The graphs would suggest the population has grown, not declined. The actutual amount of traffic (compared to projected numbers) is 0.53% in 2013 c/w 2003. That graph showed a steady INCREASE in population over the same time period. BTW, the map showed a 45% INCREASE on West ave and 4.7% INCREASE on South ave. I guess that increase is due to moving vans facilitating those disgruntled businesses and people trying to get away from Gundersen, huh? The local alternative, St Mayo doesnt provide health care anymore, or just not in La Crosse? Higaway 53 had a 10% increase in traffic but I90/Hwy 16 only 0.56% so obviously all the priced-out-of-Gundersen businesses are going (slowly, very slowly) to Onalaska or Holmen. Funny thing is that you would never know it driving in those towns. The point of the article is that overall traffic really hasent been consistent with projections - except in specific areas. Like around Gundersen. lol


Good point. The cost of doing business due to higher (they are high everywhere) property taxes, over-regulation (garbage pick up, parking fees) and high health care costs are a real problem for current and prospective employers.


Living in the burbs and having driven to work in the central city area I don't think a 20 min commute is bad. Most people in urban areas would kill for that. I agree the major bottlenecks are listed while the worst only got lightly mentioned. That is the area from Gillete St north to the last stoplight before I-90. That could have been taken care years ago if Ona hadn't blocked the expanding of the freeway south to hook up with Hwy 16. I seem to remember that several years ago the Ona council voted it down because Dave Skogen didn't want to end access to his super market. So we all get to pay for that. The Rose/George St will be fixed when they redo the entire area. LaCrosse St/Losey still needs some work and maybe any study needs to address that instead of the misguided view of funneling everything downtown, which doesn't need it as it is not the retail center any longer.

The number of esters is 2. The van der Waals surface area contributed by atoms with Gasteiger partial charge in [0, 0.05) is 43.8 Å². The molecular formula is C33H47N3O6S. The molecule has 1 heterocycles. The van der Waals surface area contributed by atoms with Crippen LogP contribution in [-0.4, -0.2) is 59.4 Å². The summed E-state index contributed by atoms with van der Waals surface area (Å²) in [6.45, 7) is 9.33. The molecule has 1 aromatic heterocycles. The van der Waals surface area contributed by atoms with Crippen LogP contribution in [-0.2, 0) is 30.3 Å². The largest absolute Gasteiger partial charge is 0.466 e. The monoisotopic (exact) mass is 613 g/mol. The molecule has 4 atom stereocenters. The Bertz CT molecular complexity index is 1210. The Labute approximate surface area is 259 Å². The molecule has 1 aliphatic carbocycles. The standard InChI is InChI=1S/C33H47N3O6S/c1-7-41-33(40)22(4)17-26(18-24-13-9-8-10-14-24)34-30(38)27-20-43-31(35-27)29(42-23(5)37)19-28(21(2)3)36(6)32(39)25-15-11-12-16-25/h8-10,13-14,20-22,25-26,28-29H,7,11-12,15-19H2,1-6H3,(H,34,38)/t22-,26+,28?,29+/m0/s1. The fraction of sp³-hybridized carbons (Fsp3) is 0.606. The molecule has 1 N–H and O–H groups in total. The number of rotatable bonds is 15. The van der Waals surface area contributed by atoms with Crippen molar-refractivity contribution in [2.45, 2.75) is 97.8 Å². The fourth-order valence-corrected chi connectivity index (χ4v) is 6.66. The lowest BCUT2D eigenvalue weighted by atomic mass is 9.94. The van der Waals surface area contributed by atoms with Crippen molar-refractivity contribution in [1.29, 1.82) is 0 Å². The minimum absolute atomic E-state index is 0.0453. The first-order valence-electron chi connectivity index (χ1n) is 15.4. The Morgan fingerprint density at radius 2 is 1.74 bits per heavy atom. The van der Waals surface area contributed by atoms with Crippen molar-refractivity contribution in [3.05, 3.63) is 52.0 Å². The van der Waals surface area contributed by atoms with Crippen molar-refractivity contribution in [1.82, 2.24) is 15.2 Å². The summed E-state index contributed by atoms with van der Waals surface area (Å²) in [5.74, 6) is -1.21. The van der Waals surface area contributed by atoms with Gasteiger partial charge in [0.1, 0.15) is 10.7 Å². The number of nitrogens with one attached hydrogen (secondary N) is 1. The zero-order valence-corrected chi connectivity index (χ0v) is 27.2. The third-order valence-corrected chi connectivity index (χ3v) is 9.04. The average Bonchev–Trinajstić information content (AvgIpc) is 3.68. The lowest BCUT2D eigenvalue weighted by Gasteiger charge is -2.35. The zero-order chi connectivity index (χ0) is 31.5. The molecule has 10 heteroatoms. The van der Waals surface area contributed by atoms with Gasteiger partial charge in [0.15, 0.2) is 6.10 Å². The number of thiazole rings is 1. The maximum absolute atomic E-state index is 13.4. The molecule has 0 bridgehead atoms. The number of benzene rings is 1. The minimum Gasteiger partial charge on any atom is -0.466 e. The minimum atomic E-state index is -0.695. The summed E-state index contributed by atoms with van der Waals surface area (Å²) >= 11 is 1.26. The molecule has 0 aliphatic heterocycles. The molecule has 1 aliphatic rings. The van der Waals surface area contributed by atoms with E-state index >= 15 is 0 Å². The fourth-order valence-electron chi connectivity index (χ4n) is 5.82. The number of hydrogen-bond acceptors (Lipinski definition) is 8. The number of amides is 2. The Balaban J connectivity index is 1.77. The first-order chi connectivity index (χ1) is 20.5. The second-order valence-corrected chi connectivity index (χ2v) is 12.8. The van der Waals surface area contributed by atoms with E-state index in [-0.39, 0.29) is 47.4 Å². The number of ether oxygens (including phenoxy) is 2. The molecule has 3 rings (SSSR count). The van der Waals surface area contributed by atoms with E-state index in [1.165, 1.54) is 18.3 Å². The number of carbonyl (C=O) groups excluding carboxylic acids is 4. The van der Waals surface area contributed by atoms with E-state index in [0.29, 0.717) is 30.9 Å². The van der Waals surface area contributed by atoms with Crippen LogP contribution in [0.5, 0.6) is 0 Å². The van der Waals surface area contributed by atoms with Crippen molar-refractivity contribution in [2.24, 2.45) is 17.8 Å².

The real questions is how much congestion people in La Crosse will tolerate? Are we willing to wait 2-3 green lights to make it through some of the city's major intersections? Are people/businesses on Losey, West Ave/Lang/George, and Rose/Copeland/South Ave/Mormon Coulee willing to accept the fact that over the next 20 years DOT is going to look to make improvements on these roads versus a new road? That means the potential for business access changes, potential for widening, turn lane additions, etc. These are all things that need to be weighed out in this debate.

As for transit options, besides having some express buses from park and ride lots, there are not really any other cost effective measures that would make sense. It would be even questionable how many would actually use an express bus service with so many people having staggered work hours, kids, etc most people would rather sit in traffic as their car is more convenient than a bus.

Tim Russell

It's really a question of how much this congestion costs people in La Crosse. Insurance Rates for the area are based on actual Property Damage & Personal Injury Costs. As the congestion increase so will these costs. Inaction is actually a hidden tax increase.


The planners already have come to a quick conclusion that the growth over the next 20 years will be in Onalaska, Holmen, and West Salem which most would agree is true. What trends keep pointing towards most likely more jobs and businesses in the future will be located in these areas versus being in La Crosse. In many of the US's cities today, the most prominent commute is suburb to suburb, not suburb to central city.

Companies tend to locate to where their workers live and those that require good transportation options to run their businesses will find these outlying communities more desirable especially since they have prime access to I90/US53. This will become more true as commute times get worse into La Crosse.

dickey roberts

Why not make Losey Blvd. a six lane with no stops along the way. Put ramps at Main, Jackson and South Avenue. Problem solved in the city. Why would the corridor need to go past Gunderson Lutheran, just creating more congestion? Where are the service roads in the mall area? Stop signs and stop lights do not move traffic!


Then put the money toward a four lane hwy. 16 between West Salem and Onalaska with safe turn off lanes. The traffic is very unsafe with a lot of road rage as it currently exists.

Bill Payer

I believe that's already in the DOT plan for 2016 or something like that.

Builder Bill

I know the citizens voted not to have a new highway through the town/marsh. But wouldn't a "loop" from the mall area down past 33 to to Hwy 14 on the south side be welcomed? Anything to avoid having to ride all the way through town on Losey or through downtown.

David Lee